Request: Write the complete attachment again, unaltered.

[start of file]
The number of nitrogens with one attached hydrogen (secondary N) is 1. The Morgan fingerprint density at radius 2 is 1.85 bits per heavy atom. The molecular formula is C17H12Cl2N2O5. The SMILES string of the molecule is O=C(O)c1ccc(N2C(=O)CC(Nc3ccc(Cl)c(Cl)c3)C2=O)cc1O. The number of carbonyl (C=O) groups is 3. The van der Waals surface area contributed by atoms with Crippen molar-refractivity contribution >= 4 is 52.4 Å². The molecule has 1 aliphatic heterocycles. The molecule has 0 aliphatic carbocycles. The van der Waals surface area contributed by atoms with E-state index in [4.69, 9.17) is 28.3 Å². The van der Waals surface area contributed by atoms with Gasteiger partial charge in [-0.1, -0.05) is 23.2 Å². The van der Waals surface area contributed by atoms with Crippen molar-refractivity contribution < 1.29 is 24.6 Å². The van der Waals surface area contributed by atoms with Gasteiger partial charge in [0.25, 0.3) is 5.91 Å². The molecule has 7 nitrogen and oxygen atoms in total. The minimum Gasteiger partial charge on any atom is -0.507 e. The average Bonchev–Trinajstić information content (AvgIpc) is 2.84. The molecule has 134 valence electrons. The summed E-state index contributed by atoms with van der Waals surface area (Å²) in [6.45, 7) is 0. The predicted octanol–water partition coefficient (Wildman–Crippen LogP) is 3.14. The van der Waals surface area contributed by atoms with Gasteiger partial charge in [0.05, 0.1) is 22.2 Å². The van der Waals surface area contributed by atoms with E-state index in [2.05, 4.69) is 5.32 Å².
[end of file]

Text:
The number of nitrogens with one attached hydrogen (secondary N) is 1. The Morgan fingerprint density at radius 2 is 1.85 bits per heavy atom. The molecular formula is C17H12Cl2N2O5. The SMILES string of the molecule is O=C(O)c1ccc(N2C(=O)CC(Nc3ccc(Cl)c(Cl)c3)C2=O)cc1O. The number of carbonyl (C=O) groups is 3. The van der Waals surface area contributed by atoms with Crippen molar-refractivity contribution >= 4 is 52.4 Å². The molecule has 1 aliphatic heterocycles. The molecule has 0 aliphatic carbocycles. The van der Waals surface area contributed by atoms with E-state index in [4.69, 9.17) is 28.3 Å². The van der Waals surface area contributed by atoms with Gasteiger partial charge in [-0.1, -0.05) is 23.2 Å². The van der Waals surface area contributed by atoms with Crippen molar-refractivity contribution < 1.29 is 24.6 Å². The van der Waals surface area contributed by atoms with Gasteiger partial charge in [0.25, 0.3) is 5.91 Å². The molecule has 7 nitrogen and oxygen atoms in total. The minimum Gasteiger partial charge on any atom is -0.507 e. The average Bonchev–Trinajstić information content (AvgIpc) is 2.84. The molecule has 134 valence electrons. The summed E-state index contributed by atoms with van der Waals surface area (Å²) in [6.45, 7) is 0. The predicted octanol–water partition coefficient (Wildman–Crippen LogP) is 3.14. The van der Waals surface area contributed by atoms with Gasteiger partial charge in [0.05, 0.1) is 22.2 Å². The van der Waals surface area contributed by atoms with E-state index in [2.05, 4.69) is 5.32 Å².